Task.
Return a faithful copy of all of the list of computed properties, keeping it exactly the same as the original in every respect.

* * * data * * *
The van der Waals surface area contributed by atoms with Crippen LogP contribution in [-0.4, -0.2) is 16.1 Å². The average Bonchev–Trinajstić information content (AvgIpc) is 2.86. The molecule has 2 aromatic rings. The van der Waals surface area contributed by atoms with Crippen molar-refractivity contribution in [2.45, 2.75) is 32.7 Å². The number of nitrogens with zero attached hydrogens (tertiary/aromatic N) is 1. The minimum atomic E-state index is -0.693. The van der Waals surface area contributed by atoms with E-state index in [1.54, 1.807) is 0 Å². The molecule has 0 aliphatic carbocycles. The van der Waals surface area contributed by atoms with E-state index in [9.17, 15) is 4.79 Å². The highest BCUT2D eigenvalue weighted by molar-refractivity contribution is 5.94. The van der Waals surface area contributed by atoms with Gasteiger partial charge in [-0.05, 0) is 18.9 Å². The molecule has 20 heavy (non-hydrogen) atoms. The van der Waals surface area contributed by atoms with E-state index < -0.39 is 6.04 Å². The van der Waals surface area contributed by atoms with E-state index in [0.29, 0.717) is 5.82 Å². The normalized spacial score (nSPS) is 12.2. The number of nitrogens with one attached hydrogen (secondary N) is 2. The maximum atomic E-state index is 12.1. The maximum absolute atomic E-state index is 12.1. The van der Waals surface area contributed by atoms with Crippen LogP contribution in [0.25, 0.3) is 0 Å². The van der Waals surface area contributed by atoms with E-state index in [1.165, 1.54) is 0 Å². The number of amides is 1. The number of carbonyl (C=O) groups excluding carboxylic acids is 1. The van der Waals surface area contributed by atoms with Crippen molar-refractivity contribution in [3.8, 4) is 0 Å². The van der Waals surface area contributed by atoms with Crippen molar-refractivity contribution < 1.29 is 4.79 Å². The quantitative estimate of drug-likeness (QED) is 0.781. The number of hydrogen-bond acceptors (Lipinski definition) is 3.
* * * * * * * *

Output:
The van der Waals surface area contributed by atoms with Crippen LogP contribution in [-0.4, -0.2) is 16.1 Å². The average Bonchev–Trinajstić information content (AvgIpc) is 2.86. The molecule has 2 aromatic rings. The van der Waals surface area contributed by atoms with Crippen molar-refractivity contribution in [2.45, 2.75) is 32.7 Å². The number of nitrogens with zero attached hydrogens (tertiary/aromatic N) is 1. The minimum atomic E-state index is -0.693. The van der Waals surface area contributed by atoms with E-state index in [1.54, 1.807) is 0 Å². The molecule has 0 aliphatic carbocycles. The van der Waals surface area contributed by atoms with E-state index in [9.17, 15) is 4.79 Å². The highest BCUT2D eigenvalue weighted by molar-refractivity contribution is 5.94. The van der Waals surface area contributed by atoms with Gasteiger partial charge in [-0.05, 0) is 18.9 Å². The molecule has 20 heavy (non-hydrogen) atoms. The van der Waals surface area contributed by atoms with E-state index < -0.39 is 6.04 Å². The van der Waals surface area contributed by atoms with E-state index in [0.29, 0.717) is 5.82 Å². The normalized spacial score (nSPS) is 12.2. The number of nitrogens with one attached hydrogen (secondary N) is 2. The maximum atomic E-state index is 12.1. The maximum absolute atomic E-state index is 12.1. The van der Waals surface area contributed by atoms with Crippen LogP contribution in [0.25, 0.3) is 0 Å². The van der Waals surface area contributed by atoms with E-state index in [1.165, 1.54) is 0 Å². The number of amides is 1. The number of carbonyl (C=O) groups excluding carboxylic acids is 1. The van der Waals surface area contributed by atoms with Crippen molar-refractivity contribution in [3.8, 4) is 0 Å². The van der Waals surface area contributed by atoms with Crippen molar-refractivity contribution < 1.29 is 4.79 Å². The quantitative estimate of drug-likeness (QED) is 0.781. The number of hydrogen-bond acceptors (Lipinski definition) is 3.